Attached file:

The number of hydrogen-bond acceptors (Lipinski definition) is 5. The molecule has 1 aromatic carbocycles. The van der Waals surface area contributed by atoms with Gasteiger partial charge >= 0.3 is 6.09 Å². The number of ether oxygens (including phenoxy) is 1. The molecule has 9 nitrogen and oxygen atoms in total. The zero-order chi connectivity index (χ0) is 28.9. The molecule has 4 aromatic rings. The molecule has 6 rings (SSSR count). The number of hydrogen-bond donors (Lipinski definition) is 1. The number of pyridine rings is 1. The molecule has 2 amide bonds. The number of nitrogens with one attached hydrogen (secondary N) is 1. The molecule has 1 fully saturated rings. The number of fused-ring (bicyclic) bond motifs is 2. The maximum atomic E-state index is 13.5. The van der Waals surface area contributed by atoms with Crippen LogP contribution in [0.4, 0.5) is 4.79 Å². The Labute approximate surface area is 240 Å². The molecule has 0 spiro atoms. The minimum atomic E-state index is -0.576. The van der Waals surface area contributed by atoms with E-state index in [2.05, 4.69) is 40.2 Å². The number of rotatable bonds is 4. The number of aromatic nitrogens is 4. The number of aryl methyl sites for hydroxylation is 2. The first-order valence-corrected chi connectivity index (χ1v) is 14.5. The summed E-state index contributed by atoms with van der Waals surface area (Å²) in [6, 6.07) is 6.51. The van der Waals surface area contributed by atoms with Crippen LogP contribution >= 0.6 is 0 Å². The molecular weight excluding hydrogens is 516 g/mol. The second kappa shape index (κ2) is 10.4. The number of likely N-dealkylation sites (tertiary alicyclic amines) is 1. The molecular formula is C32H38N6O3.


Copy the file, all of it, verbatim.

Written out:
The number of hydrogen-bond acceptors (Lipinski definition) is 5. The molecule has 1 aromatic carbocycles. The van der Waals surface area contributed by atoms with Gasteiger partial charge >= 0.3 is 6.09 Å². The number of ether oxygens (including phenoxy) is 1. The molecule has 9 nitrogen and oxygen atoms in total. The zero-order chi connectivity index (χ0) is 28.9. The molecule has 4 aromatic rings. The molecule has 6 rings (SSSR count). The number of hydrogen-bond donors (Lipinski definition) is 1. The number of pyridine rings is 1. The molecule has 2 amide bonds. The number of nitrogens with one attached hydrogen (secondary N) is 1. The molecule has 1 fully saturated rings. The number of fused-ring (bicyclic) bond motifs is 2. The maximum atomic E-state index is 13.5. The van der Waals surface area contributed by atoms with Crippen LogP contribution in [0.4, 0.5) is 4.79 Å². The Labute approximate surface area is 240 Å². The molecule has 0 spiro atoms. The minimum atomic E-state index is -0.576. The van der Waals surface area contributed by atoms with E-state index in [2.05, 4.69) is 40.2 Å². The number of rotatable bonds is 4. The number of aromatic nitrogens is 4. The number of aryl methyl sites for hydroxylation is 2. The first-order valence-corrected chi connectivity index (χ1v) is 14.5. The summed E-state index contributed by atoms with van der Waals surface area (Å²) in [6, 6.07) is 6.51. The van der Waals surface area contributed by atoms with Crippen LogP contribution >= 0.6 is 0 Å². The molecular weight excluding hydrogens is 516 g/mol. The second kappa shape index (κ2) is 10.4. The number of likely N-dealkylation sites (tertiary alicyclic amines) is 1. The molecular formula is C32H38N6O3.